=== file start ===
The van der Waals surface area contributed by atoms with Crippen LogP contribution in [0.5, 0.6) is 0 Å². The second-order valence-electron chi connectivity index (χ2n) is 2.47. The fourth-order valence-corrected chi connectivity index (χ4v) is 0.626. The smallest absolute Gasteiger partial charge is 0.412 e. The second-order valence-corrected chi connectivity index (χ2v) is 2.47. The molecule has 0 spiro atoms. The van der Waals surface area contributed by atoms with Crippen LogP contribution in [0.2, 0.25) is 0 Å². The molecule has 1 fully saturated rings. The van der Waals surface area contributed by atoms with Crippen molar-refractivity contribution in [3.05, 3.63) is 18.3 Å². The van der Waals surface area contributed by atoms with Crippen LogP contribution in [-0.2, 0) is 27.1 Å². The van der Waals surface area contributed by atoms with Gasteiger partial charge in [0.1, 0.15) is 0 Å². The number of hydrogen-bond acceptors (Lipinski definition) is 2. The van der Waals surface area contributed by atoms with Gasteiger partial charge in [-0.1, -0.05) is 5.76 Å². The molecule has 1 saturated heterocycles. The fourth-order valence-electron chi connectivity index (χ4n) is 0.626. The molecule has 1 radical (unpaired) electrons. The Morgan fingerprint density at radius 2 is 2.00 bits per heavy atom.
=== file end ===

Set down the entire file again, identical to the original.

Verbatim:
The van der Waals surface area contributed by atoms with Crippen LogP contribution in [0.5, 0.6) is 0 Å². The second-order valence-electron chi connectivity index (χ2n) is 2.47. The fourth-order valence-corrected chi connectivity index (χ4v) is 0.626. The smallest absolute Gasteiger partial charge is 0.412 e. The second-order valence-corrected chi connectivity index (χ2v) is 2.47. The molecule has 0 spiro atoms. The van der Waals surface area contributed by atoms with Crippen LogP contribution in [0.2, 0.25) is 0 Å². The molecule has 1 fully saturated rings. The van der Waals surface area contributed by atoms with Crippen molar-refractivity contribution in [3.05, 3.63) is 18.3 Å². The van der Waals surface area contributed by atoms with Crippen LogP contribution in [-0.2, 0) is 27.1 Å². The van der Waals surface area contributed by atoms with Gasteiger partial charge in [0.1, 0.15) is 0 Å². The number of hydrogen-bond acceptors (Lipinski definition) is 2. The van der Waals surface area contributed by atoms with Gasteiger partial charge in [-0.1, -0.05) is 5.76 Å². The molecule has 1 saturated heterocycles. The fourth-order valence-electron chi connectivity index (χ4n) is 0.626. The molecule has 1 radical (unpaired) electrons. The Morgan fingerprint density at radius 2 is 2.00 bits per heavy atom.